Maryland's 2019 First Series Tax-Exempt General Obligation Bonds Rated 'AAA'; Other Ratings Affirmed


NEW YORK (S&P Global Ratings) March 15, 2019--S&P Global Ratings assigned its 
'AAA' long-term rating to Maryland's state and local facilities loan of 2019, 
first series tax-exempt general obligation (GO) bonds. 

At the same time, S&P Global Ratings affirmed its 'AAA' rating on the state's 
GO debt outstanding and its 'AA+' rating on state obligations outstanding 
supported by lease payments under a master lease, subject to appropriation. 
S&P Global Ratings also affirmed its 'AA+/A-1' rating on the Maryland Stadium 
Authority's series 2007 sports facilities lease revenue refunding bonds 
secured by lease rental payments subject to annual appropriation by the state. 
S&P Global Ratings also affirmed its 'AA+' rating on Maryland Department of 
Transportation's (MDOT) county transportation revenue bonds supported by 
capital grants appropriated from MDOT's Transportation Trust Fund (see report 
published May 18, 2018, on RatingsDirect). The outlook on all long-term 
ratings is stable. 

Our 'AAA' long-term rating on Maryland's GO bonds reflects our view of the 
state's: 
  • Broad and diverse economy, which continues to post slow growth;
  • Strong wealth and income levels relative to those of the nation;
  • Long history of proactive financial and budget management, including implementation of frequent and timely budget adjustments to align revenues and expenditures and long-term financial planning that should continue to help the state address future budget challenges; and
  • Well-developed debt management practices with rapid amortization of principal, although some debt ratios and long-term pension and other postemployment benefits (OPEB) liabilities remain moderately high, in our opinion.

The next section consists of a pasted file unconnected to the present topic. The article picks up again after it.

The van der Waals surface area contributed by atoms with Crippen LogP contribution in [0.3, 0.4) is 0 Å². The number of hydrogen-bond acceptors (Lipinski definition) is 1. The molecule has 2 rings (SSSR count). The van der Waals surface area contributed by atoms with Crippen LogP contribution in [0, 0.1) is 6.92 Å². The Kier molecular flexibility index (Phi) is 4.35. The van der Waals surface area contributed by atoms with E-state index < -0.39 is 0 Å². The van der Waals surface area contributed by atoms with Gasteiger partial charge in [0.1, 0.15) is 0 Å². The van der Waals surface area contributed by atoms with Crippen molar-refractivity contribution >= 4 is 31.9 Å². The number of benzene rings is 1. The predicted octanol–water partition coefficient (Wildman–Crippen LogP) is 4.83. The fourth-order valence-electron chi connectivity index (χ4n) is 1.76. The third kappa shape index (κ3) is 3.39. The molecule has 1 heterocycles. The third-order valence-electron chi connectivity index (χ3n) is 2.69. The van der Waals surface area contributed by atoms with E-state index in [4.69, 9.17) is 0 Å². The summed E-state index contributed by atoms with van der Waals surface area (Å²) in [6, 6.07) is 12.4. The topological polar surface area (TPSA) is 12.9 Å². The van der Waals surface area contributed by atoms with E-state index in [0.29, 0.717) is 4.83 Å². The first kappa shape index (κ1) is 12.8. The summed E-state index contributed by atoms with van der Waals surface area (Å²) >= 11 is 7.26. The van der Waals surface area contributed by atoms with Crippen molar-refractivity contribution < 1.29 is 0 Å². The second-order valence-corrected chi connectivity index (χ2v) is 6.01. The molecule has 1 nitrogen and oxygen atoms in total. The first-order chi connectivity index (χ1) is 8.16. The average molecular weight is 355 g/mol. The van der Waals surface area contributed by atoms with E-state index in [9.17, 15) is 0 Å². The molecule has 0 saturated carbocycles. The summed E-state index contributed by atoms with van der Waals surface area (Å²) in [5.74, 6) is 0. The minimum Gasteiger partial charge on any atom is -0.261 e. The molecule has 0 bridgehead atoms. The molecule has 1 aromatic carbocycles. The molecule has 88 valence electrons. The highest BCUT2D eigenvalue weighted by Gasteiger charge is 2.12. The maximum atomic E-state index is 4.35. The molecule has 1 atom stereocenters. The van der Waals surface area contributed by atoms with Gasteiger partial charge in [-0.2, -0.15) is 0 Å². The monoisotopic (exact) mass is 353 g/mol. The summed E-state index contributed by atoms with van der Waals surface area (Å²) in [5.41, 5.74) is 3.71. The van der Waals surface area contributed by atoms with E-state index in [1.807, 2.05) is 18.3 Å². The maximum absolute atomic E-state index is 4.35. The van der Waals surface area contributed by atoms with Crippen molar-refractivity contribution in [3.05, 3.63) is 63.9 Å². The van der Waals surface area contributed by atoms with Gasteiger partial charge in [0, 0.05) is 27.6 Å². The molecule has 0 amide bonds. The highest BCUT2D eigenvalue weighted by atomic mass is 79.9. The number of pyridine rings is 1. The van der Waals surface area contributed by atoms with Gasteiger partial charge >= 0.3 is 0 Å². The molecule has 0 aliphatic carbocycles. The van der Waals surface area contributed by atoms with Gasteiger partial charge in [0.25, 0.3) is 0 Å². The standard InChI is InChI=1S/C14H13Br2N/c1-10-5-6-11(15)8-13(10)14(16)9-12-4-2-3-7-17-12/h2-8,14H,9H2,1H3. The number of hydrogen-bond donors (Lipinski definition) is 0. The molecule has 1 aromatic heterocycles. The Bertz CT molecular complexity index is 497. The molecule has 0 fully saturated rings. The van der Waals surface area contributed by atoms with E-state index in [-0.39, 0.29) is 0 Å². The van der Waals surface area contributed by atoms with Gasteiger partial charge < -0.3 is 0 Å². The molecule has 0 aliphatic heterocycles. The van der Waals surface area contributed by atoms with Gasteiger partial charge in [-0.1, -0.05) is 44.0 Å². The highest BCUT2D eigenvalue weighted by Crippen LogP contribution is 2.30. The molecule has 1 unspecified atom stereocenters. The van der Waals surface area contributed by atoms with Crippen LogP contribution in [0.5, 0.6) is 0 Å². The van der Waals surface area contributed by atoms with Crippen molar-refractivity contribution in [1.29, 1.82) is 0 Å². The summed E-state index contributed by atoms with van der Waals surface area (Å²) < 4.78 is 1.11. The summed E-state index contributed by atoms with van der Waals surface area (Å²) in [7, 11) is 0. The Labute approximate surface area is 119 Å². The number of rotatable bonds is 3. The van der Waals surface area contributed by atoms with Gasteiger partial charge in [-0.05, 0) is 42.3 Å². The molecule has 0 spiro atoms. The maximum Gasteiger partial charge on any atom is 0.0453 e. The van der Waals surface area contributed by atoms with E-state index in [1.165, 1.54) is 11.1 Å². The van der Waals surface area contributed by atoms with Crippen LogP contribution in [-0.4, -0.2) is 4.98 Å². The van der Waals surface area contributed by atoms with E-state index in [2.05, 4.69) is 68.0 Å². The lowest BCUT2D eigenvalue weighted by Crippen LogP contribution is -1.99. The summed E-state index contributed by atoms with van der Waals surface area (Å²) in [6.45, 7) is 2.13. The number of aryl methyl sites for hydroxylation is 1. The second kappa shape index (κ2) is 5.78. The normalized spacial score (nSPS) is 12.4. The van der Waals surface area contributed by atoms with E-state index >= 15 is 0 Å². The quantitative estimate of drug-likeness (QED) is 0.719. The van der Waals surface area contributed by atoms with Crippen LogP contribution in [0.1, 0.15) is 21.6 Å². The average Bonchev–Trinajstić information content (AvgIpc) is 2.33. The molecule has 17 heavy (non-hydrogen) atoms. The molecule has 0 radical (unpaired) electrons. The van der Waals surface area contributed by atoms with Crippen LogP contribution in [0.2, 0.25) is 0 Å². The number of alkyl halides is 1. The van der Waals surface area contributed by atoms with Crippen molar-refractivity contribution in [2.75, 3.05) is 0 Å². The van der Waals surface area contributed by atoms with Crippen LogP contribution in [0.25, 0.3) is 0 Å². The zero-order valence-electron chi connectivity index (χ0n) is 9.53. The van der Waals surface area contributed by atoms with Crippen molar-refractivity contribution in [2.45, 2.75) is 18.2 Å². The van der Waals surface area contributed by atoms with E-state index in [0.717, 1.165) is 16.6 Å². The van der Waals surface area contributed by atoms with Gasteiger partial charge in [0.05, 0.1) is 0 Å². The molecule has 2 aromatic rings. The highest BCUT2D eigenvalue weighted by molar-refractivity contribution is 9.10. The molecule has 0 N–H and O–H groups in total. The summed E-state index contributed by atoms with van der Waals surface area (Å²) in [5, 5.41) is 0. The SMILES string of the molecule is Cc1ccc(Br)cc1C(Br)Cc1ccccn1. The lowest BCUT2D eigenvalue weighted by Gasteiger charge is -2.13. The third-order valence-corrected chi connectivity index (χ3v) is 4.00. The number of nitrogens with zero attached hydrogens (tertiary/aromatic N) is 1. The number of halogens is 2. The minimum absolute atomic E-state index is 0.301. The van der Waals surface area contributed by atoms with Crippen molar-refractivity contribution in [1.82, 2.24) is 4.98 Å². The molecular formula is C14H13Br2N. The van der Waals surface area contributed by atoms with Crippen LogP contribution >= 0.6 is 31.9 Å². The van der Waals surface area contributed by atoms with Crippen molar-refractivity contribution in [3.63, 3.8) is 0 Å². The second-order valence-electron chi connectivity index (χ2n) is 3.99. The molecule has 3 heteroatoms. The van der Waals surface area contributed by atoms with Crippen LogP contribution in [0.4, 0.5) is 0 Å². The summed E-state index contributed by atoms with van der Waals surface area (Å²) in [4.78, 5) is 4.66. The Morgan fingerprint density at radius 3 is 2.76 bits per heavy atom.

"The stable outlook reflects Maryland's continued focus on structural budget 
alignment and maintenance of minimum state reserves at levels we consider 
good, despite continued slow economic growth," said S&P Global Ratings credit 
analyst Sussan Corson. 

The state's practice of making proactive midyear adjustments to align the 
budget in case of slower-than-anticipated revenue growth will remain an 
important credit factor over the two-year outlook horizon, given Maryland's 
above-average economic dependence on federal government employment and 
spending. Cost pressures related to health and human services spending as well 
as education funding could exacerbate future budget gaps. Should the state 
fail to make proactive budget adjustments or rely significantly on reserves 
and other one-time sources, we could lower the rating. Further slowing of 
economic growth compared with that of the nation, withdrawal of federal fiscal 
aid, or changes to tax policy that strain the state's economy and budget, 
coupled with ongoing growth in debt and liability burdens and failure to 
demonstrate a consistent commitment to fully funding pensions and OPEB 
obligations, could also pressure the rating.
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